On why copper is the immune system's deadliest weapon

In addition to its importance for human civilization as an industrial metal copper also plays a vital role in the immune system as a killer of foreign microbes.

S.E. Gould writing for Scientific American provides an interesting breakdown of the red metal's ability to destroy microbes and its use by the human immune system to dispatch bacterial threats.

Despite its innocuous reputation and commonplace nature copper is a toxic substance in quantities of more than an atom per cell, which accounts for its tremendous bacteria-killing capability.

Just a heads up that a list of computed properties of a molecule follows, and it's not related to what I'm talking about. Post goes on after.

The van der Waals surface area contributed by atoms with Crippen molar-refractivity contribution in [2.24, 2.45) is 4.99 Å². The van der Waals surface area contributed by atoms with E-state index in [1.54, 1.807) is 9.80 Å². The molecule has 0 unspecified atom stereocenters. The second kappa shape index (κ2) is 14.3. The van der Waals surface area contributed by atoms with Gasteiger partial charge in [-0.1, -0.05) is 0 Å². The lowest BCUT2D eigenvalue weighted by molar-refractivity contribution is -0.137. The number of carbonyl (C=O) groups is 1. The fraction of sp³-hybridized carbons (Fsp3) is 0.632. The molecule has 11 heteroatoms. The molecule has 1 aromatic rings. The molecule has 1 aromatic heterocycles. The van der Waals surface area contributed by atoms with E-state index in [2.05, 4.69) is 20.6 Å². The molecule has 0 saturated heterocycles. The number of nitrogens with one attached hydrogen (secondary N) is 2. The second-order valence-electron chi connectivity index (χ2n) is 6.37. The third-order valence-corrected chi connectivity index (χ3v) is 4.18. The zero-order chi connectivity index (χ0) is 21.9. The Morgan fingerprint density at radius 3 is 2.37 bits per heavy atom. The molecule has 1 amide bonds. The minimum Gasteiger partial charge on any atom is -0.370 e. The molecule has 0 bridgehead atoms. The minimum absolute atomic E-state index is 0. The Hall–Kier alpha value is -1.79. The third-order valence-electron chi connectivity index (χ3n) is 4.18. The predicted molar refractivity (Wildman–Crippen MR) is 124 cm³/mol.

According to Gould, although large amounts of copper are toxic for almost all living cells, it is this very toxicity which make the metal a vital ingredient for complex organisms such as human beings, who exploit its lethal propensity as a tool for their immune systems.

The white blood cells of the human immune system surround invading bacteria upon activation before boosting their levels of copper ions in order to break down the threatening intruders.

This is the reason that insufficient copper levels weaken the human immune system as well as increase susceptibility to sickness and infection.

Gould also notes that many pathogenic bacteria have developed copper-resistant genes, which when confronted with heightened copper levels are capable of manufacturing proteins to expel the deleterious ions.